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Test Kitchen: Pull-Apart Rosemary-Garlic Bread


In the off-market season, we like to try out new recipes always thinking about innovating what we bring to the Knox County Farmers Markets. Often this is how we find the recipes we share online or the monthly newsletters!


Community members & readers are always welcome to share recipes for us to try or suggest something you think we should bring to market!


This past holiday season, I snuck in some time (& thyme!) to try this bread recipe.

There's definitely been one vote on selling it this market season, but I'm not convinced yet - it had a LOT of butter! I might cut back the amount of butter on the final step or try omitting it - it left so much wasted butter that ran off the bread, anyway.



It was delicious, though! It particularly reminded me of Pillsbury crescent dough - most people will probably recognize that flavor and texture, and think you used a tube - the amount of butter will contribute to that, for sure.



The amount of butter also left it hardened the next day. I would recommend heating it back up if serving leftovers, just a 10 seconds in a microwave or toaster oven or something. Or use the recipe for bigger meals with several folks ate the table!


There will not be leftovers if you have enough bread, gluten, and dairy eaters in the mix, I promise! It was delicious.


I also might try an increased amount of yeast than the recipe calls for, which may make it more bread like, like crescent roll-esque. Just curious.



I also used bread flour, which has a higher amount of gluten - I'd be curious to see what all-purpose may be like.






I would also rate it as easy, despite the 2 rise times and the rolling out of all those disks. It still went quickly and was easy to fix same day for dinner.



As for me, here in the CR Test Kitchen, the jury is out for now on selling it. The butter and cheese are a bit cost prohibitive for our usual frugal cost aims, but perhaps for special occasions! I did love being able to use our own stock of dried herbs, and to sell it the herbs would have to be fresh (at least until we clear a dehydration process with Knox Public Health in the future!). Fresh herbs might make this REAL worth the effort!


Try it!

Let me know if you vary it.


It was not the recipe we shared this month, but I did see this one when I was working on the salad recipe in December's Roots Wrap-Up. Both are from Food & Wine.



Dough

  • 2 1/4 cups (about 9 5/8 ounces) all-purpose flour, plus more for work surface

  • 2 tablespoons granulated sugar

  • 2 teaspoons instant or quick-rising yeast (such as Fleischmann's Rapid-Rise, from one [1/4-ounce] envelope)

  • 1 1/2 teaspoons kosher salt

  • 2/3 cup whole milk, warmed

  • 3 tablespoons unsalted butter, softened

Filling and topping

  • 3 ounces (6 tablespoons) unsalted butter, softened

  • 3 ounces Parmesan cheese, grated (about 3/4 cup)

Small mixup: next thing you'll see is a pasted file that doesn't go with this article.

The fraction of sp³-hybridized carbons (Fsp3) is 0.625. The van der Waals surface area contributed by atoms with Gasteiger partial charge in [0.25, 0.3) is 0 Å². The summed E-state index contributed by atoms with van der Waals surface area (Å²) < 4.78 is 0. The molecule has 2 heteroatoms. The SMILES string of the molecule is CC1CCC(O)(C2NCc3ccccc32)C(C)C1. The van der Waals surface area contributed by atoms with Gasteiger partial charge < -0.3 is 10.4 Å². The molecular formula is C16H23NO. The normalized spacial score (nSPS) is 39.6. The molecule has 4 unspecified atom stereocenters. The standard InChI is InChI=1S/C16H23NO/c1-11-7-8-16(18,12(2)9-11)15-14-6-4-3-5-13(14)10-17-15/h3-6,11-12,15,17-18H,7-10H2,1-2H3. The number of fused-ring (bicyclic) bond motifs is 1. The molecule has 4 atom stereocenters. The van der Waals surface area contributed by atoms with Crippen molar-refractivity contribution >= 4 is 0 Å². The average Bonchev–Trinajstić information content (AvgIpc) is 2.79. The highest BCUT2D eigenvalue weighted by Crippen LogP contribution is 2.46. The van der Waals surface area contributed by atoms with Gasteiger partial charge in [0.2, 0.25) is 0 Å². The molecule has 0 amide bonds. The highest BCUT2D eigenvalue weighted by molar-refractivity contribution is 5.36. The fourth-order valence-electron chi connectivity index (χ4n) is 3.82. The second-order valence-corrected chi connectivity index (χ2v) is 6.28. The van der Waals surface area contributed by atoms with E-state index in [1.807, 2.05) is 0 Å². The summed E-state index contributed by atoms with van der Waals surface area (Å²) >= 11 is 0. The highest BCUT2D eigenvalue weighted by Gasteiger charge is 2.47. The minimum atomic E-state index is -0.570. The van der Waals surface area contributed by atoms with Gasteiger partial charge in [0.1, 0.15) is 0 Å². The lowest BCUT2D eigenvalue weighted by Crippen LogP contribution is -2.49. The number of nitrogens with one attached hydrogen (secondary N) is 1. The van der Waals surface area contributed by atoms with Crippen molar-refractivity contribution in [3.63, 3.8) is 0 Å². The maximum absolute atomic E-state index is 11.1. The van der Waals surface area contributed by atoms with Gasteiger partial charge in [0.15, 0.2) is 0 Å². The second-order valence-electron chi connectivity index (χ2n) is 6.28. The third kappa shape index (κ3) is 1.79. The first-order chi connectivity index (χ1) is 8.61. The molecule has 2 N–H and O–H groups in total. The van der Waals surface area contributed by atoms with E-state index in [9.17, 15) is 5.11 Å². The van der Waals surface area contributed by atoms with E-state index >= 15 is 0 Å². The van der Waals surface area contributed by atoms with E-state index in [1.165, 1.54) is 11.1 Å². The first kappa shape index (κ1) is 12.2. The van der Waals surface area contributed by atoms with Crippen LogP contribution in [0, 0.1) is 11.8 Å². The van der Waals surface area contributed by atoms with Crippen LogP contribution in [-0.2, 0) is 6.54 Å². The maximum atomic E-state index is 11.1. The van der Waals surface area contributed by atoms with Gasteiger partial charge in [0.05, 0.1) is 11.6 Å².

• 2 tablespoons finely chopped fresh flat-leaf parsley

  • 1 tablespoon finely chopped fresh rosemary

  • 1 large garlic clove, grated on a Microplane

  • 1/4 teaspoon kosher salt

  • 1/4 teaspoon black pepper

  • 1 tablespoon unsalted butter, melted

  • 1/2 teaspoon flaky sea salt


Mix Dough

Place flour, sugar, yeast, and salt in bowl of a stand mixer fitted with the paddle attachment.


With mixer running on low speed, beat in warm milk and butter until just combined, 30 to 45 seconds. Remove paddle attachment from mixer; attach dough hook. Beat on medium speed until dough is smooth and elastic, about 6 minutes. Transfer dough to a medium bowl coated with cooking spray. Cover with plastic wrap and let rise in a warm spot until doubled in size, about 1 hour, 30 minutes.


Meanwhile, make the filling

Stir together butter, Parmesan, parsley, rosemary, garlic, salt, and pepper in a small bowl until well combined. Set aside.


After dough rises:

Punch dough down in bowl and transfer to a lightly floured work surface. Divide dough evenly into 12 pieces (about 1 1/2-ounce; 3 tablespoons each).


Flatten each piece into a 4-inch-round disk (doesn't need to be perfectly round).


Spread about 1 tablespoon filling onto 1 side of each disk. butter and sprinkle with sea salt.


Stack disks, cheese side up, on top of each other.


Turn stack of dough onto its side and place in an 8 1/2- x 4 1/2-inch loaf pan coated with cooking spray. Slightly separate disks in loaf pan. Cover with plastic wrap and let rise until almost doubled in size, about 45 minutes. Preheat oven to 325°F.


Bake loaf in preheated oven until golden brown, 45 to 50 minutes, covering loosely with aluminum foil if needed to prevent overbrowning. Transfer loaf pan to a wire rack and let cool 10 minutes.


Invert loaf onto wire rack, turn upright, and let cool about 20 minutes. Brush with melted butter and sprinkle with sea salt.


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